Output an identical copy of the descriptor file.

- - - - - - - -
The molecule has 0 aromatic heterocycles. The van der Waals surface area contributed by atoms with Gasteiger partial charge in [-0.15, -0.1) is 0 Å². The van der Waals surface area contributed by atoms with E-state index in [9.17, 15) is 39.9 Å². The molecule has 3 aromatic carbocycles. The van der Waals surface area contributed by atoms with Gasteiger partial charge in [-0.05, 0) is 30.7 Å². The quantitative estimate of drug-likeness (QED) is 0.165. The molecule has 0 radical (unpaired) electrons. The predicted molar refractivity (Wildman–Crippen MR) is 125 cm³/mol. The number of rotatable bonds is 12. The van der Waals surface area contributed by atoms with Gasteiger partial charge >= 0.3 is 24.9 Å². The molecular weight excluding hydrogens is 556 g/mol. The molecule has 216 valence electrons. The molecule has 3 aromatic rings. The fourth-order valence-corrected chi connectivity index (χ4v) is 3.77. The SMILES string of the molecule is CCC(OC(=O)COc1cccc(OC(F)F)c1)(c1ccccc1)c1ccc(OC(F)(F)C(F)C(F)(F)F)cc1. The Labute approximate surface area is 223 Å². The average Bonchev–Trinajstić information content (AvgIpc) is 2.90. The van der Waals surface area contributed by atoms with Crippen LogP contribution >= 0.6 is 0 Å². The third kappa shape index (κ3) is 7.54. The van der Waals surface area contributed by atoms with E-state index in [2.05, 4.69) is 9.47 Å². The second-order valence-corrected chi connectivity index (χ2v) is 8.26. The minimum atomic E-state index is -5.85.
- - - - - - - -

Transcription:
The molecule has 0 aromatic heterocycles. The van der Waals surface area contributed by atoms with Gasteiger partial charge in [-0.15, -0.1) is 0 Å². The van der Waals surface area contributed by atoms with E-state index in [9.17, 15) is 39.9 Å². The molecule has 3 aromatic carbocycles. The van der Waals surface area contributed by atoms with Gasteiger partial charge in [-0.05, 0) is 30.7 Å². The quantitative estimate of drug-likeness (QED) is 0.165. The molecule has 0 radical (unpaired) electrons. The predicted molar refractivity (Wildman–Crippen MR) is 125 cm³/mol. The number of rotatable bonds is 12. The van der Waals surface area contributed by atoms with Gasteiger partial charge >= 0.3 is 24.9 Å². The molecular weight excluding hydrogens is 556 g/mol. The molecule has 216 valence electrons. The molecule has 3 aromatic rings. The fourth-order valence-corrected chi connectivity index (χ4v) is 3.77. The SMILES string of the molecule is CCC(OC(=O)COc1cccc(OC(F)F)c1)(c1ccccc1)c1ccc(OC(F)(F)C(F)C(F)(F)F)cc1. The Labute approximate surface area is 223 Å². The average Bonchev–Trinajstić information content (AvgIpc) is 2.90. The van der Waals surface area contributed by atoms with Crippen LogP contribution >= 0.6 is 0 Å². The third kappa shape index (κ3) is 7.54. The van der Waals surface area contributed by atoms with E-state index in [2.05, 4.69) is 9.47 Å². The second-order valence-corrected chi connectivity index (χ2v) is 8.26. The minimum atomic E-state index is -5.85.